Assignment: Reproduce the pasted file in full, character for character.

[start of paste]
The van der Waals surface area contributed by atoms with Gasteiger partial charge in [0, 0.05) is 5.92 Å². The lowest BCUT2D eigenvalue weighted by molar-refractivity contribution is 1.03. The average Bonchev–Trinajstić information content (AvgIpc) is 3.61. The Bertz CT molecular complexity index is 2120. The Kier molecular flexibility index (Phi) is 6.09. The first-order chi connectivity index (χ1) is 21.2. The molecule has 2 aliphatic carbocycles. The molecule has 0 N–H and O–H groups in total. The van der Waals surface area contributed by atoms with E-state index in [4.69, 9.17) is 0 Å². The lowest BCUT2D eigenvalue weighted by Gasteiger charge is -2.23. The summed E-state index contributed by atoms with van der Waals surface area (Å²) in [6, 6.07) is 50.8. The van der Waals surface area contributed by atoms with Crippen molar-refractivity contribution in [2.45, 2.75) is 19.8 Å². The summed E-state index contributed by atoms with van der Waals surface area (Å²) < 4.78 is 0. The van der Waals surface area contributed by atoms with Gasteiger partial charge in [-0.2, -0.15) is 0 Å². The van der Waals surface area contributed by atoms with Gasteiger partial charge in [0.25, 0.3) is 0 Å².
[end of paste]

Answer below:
The van der Waals surface area contributed by atoms with Gasteiger partial charge in [0, 0.05) is 5.92 Å². The lowest BCUT2D eigenvalue weighted by molar-refractivity contribution is 1.03. The average Bonchev–Trinajstić information content (AvgIpc) is 3.61. The Bertz CT molecular complexity index is 2120. The Kier molecular flexibility index (Phi) is 6.09. The first-order chi connectivity index (χ1) is 21.2. The molecule has 2 aliphatic carbocycles. The molecule has 0 N–H and O–H groups in total. The van der Waals surface area contributed by atoms with E-state index in [4.69, 9.17) is 0 Å². The lowest BCUT2D eigenvalue weighted by Gasteiger charge is -2.23. The summed E-state index contributed by atoms with van der Waals surface area (Å²) in [6, 6.07) is 50.8. The van der Waals surface area contributed by atoms with Crippen molar-refractivity contribution in [2.45, 2.75) is 19.8 Å². The summed E-state index contributed by atoms with van der Waals surface area (Å²) < 4.78 is 0. The van der Waals surface area contributed by atoms with Gasteiger partial charge in [-0.2, -0.15) is 0 Å². The van der Waals surface area contributed by atoms with Gasteiger partial charge in [0.25, 0.3) is 0 Å².